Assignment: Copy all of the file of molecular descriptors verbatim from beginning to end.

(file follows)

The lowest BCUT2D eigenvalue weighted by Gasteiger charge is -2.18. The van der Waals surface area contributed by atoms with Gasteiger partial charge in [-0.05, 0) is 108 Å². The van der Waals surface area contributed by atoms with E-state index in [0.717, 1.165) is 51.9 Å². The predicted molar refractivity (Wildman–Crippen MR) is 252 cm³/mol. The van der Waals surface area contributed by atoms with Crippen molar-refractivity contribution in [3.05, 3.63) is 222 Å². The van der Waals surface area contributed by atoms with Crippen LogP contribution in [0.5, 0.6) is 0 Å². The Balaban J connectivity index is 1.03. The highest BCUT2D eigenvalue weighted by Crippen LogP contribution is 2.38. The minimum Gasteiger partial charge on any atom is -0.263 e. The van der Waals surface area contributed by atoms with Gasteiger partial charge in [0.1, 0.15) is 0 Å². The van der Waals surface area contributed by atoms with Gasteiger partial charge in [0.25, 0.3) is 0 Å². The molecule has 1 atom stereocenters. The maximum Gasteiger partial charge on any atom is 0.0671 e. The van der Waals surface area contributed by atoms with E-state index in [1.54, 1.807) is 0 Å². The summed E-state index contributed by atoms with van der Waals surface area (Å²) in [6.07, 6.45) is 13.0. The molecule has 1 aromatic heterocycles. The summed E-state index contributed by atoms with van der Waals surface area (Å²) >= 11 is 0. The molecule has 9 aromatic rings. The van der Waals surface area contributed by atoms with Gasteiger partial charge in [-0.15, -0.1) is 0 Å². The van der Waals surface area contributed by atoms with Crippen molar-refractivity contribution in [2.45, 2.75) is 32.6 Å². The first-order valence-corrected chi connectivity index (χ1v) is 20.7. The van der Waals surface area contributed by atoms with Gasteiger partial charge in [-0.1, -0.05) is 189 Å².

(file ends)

The lowest BCUT2D eigenvalue weighted by Gasteiger charge is -2.18. The van der Waals surface area contributed by atoms with Gasteiger partial charge in [-0.05, 0) is 108 Å². The van der Waals surface area contributed by atoms with E-state index in [0.717, 1.165) is 51.9 Å². The predicted molar refractivity (Wildman–Crippen MR) is 252 cm³/mol. The van der Waals surface area contributed by atoms with Crippen molar-refractivity contribution in [3.05, 3.63) is 222 Å². The van der Waals surface area contributed by atoms with Crippen LogP contribution in [0.5, 0.6) is 0 Å². The Balaban J connectivity index is 1.03. The highest BCUT2D eigenvalue weighted by Crippen LogP contribution is 2.38. The minimum Gasteiger partial charge on any atom is -0.263 e. The van der Waals surface area contributed by atoms with Gasteiger partial charge in [0.1, 0.15) is 0 Å². The van der Waals surface area contributed by atoms with Gasteiger partial charge in [0.25, 0.3) is 0 Å². The molecule has 1 atom stereocenters. The maximum Gasteiger partial charge on any atom is 0.0671 e. The van der Waals surface area contributed by atoms with E-state index in [1.54, 1.807) is 0 Å². The summed E-state index contributed by atoms with van der Waals surface area (Å²) in [6.07, 6.45) is 13.0. The molecule has 1 aromatic heterocycles. The summed E-state index contributed by atoms with van der Waals surface area (Å²) >= 11 is 0. The molecule has 9 aromatic rings. The van der Waals surface area contributed by atoms with Gasteiger partial charge in [-0.15, -0.1) is 0 Å². The van der Waals surface area contributed by atoms with Crippen molar-refractivity contribution in [2.45, 2.75) is 32.6 Å². The first-order valence-corrected chi connectivity index (χ1v) is 20.7. The van der Waals surface area contributed by atoms with Gasteiger partial charge in [-0.1, -0.05) is 189 Å².